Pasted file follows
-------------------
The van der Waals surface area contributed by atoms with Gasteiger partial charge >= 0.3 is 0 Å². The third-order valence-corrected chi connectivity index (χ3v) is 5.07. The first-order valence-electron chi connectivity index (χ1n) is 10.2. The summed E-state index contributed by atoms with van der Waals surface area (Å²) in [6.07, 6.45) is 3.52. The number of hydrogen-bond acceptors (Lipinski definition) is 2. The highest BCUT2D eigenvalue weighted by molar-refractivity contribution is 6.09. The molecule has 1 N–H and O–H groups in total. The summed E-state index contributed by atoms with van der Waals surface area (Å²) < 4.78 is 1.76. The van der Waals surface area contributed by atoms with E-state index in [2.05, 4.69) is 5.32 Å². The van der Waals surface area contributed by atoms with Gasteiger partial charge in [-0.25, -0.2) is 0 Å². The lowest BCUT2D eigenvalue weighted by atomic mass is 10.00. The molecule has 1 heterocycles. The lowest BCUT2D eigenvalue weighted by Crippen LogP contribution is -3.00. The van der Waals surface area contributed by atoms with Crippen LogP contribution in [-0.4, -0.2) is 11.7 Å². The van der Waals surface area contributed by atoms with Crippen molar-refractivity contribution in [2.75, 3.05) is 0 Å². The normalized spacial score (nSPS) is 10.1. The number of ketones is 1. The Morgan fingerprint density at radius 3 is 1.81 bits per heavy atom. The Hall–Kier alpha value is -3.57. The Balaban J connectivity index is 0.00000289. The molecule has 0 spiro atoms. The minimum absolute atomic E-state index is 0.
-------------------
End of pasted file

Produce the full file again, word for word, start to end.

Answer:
The van der Waals surface area contributed by atoms with Gasteiger partial charge >= 0.3 is 0 Å². The third-order valence-corrected chi connectivity index (χ3v) is 5.07. The first-order valence-electron chi connectivity index (χ1n) is 10.2. The summed E-state index contributed by atoms with van der Waals surface area (Å²) in [6.07, 6.45) is 3.52. The number of hydrogen-bond acceptors (Lipinski definition) is 2. The highest BCUT2D eigenvalue weighted by molar-refractivity contribution is 6.09. The molecule has 1 N–H and O–H groups in total. The summed E-state index contributed by atoms with van der Waals surface area (Å²) < 4.78 is 1.76. The van der Waals surface area contributed by atoms with E-state index in [2.05, 4.69) is 5.32 Å². The van der Waals surface area contributed by atoms with Gasteiger partial charge in [-0.25, -0.2) is 0 Å². The lowest BCUT2D eigenvalue weighted by atomic mass is 10.00. The molecule has 1 heterocycles. The lowest BCUT2D eigenvalue weighted by Crippen LogP contribution is -3.00. The van der Waals surface area contributed by atoms with Crippen LogP contribution in [-0.4, -0.2) is 11.7 Å². The van der Waals surface area contributed by atoms with Crippen molar-refractivity contribution in [2.75, 3.05) is 0 Å². The normalized spacial score (nSPS) is 10.1. The number of ketones is 1. The Morgan fingerprint density at radius 3 is 1.81 bits per heavy atom. The Hall–Kier alpha value is -3.57. The Balaban J connectivity index is 0.00000289. The molecule has 0 spiro atoms. The minimum absolute atomic E-state index is 0.